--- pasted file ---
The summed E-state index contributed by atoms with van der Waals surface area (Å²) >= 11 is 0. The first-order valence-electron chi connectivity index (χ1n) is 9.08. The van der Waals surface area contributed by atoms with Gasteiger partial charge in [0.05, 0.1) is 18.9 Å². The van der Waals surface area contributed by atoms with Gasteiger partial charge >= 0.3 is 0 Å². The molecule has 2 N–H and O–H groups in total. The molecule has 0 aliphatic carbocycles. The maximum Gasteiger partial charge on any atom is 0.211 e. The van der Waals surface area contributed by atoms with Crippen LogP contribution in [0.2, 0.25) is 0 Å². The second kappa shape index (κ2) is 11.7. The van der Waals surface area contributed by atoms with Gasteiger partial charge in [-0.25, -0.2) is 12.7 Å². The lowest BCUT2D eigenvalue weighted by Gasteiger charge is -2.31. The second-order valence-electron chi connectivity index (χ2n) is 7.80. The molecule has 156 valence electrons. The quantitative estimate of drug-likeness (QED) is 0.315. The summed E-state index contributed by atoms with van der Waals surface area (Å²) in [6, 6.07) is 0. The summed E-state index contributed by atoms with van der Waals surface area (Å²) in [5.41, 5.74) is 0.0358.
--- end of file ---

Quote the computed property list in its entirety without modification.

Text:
The summed E-state index contributed by atoms with van der Waals surface area (Å²) >= 11 is 0. The first-order valence-electron chi connectivity index (χ1n) is 9.08. The van der Waals surface area contributed by atoms with Gasteiger partial charge in [0.05, 0.1) is 18.9 Å². The van der Waals surface area contributed by atoms with Gasteiger partial charge >= 0.3 is 0 Å². The molecule has 2 N–H and O–H groups in total. The molecule has 0 aliphatic carbocycles. The maximum Gasteiger partial charge on any atom is 0.211 e. The van der Waals surface area contributed by atoms with Crippen LogP contribution in [0.2, 0.25) is 0 Å². The second kappa shape index (κ2) is 11.7. The van der Waals surface area contributed by atoms with Gasteiger partial charge in [-0.25, -0.2) is 12.7 Å². The lowest BCUT2D eigenvalue weighted by Gasteiger charge is -2.31. The second-order valence-electron chi connectivity index (χ2n) is 7.80. The molecule has 156 valence electrons. The quantitative estimate of drug-likeness (QED) is 0.315. The summed E-state index contributed by atoms with van der Waals surface area (Å²) in [6, 6.07) is 0. The summed E-state index contributed by atoms with van der Waals surface area (Å²) in [5.41, 5.74) is 0.0358.